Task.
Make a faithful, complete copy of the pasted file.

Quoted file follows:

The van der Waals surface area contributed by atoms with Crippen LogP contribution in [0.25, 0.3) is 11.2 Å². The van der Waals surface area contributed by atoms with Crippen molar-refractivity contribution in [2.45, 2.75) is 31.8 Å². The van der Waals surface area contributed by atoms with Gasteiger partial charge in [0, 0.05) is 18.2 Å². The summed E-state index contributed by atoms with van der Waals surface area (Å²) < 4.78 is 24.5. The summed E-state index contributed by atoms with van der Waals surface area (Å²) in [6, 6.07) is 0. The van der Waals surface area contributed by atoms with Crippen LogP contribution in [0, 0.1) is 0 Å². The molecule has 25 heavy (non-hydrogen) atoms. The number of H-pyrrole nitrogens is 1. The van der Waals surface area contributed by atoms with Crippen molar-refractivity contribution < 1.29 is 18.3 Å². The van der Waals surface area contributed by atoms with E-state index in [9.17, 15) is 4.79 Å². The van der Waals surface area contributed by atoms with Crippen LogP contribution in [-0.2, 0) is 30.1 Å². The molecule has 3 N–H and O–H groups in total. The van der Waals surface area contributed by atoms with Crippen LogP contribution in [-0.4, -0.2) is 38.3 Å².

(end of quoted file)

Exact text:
The van der Waals surface area contributed by atoms with Crippen LogP contribution in [0.25, 0.3) is 11.2 Å². The van der Waals surface area contributed by atoms with Crippen molar-refractivity contribution in [2.45, 2.75) is 31.8 Å². The van der Waals surface area contributed by atoms with Gasteiger partial charge in [0, 0.05) is 18.2 Å². The summed E-state index contributed by atoms with van der Waals surface area (Å²) < 4.78 is 24.5. The summed E-state index contributed by atoms with van der Waals surface area (Å²) in [6, 6.07) is 0. The van der Waals surface area contributed by atoms with Crippen LogP contribution in [0, 0.1) is 0 Å². The molecule has 25 heavy (non-hydrogen) atoms. The number of H-pyrrole nitrogens is 1. The van der Waals surface area contributed by atoms with Crippen molar-refractivity contribution < 1.29 is 18.3 Å². The van der Waals surface area contributed by atoms with E-state index in [9.17, 15) is 4.79 Å². The van der Waals surface area contributed by atoms with Crippen LogP contribution in [-0.2, 0) is 30.1 Å². The molecule has 3 N–H and O–H groups in total. The van der Waals surface area contributed by atoms with Crippen LogP contribution in [-0.4, -0.2) is 38.3 Å².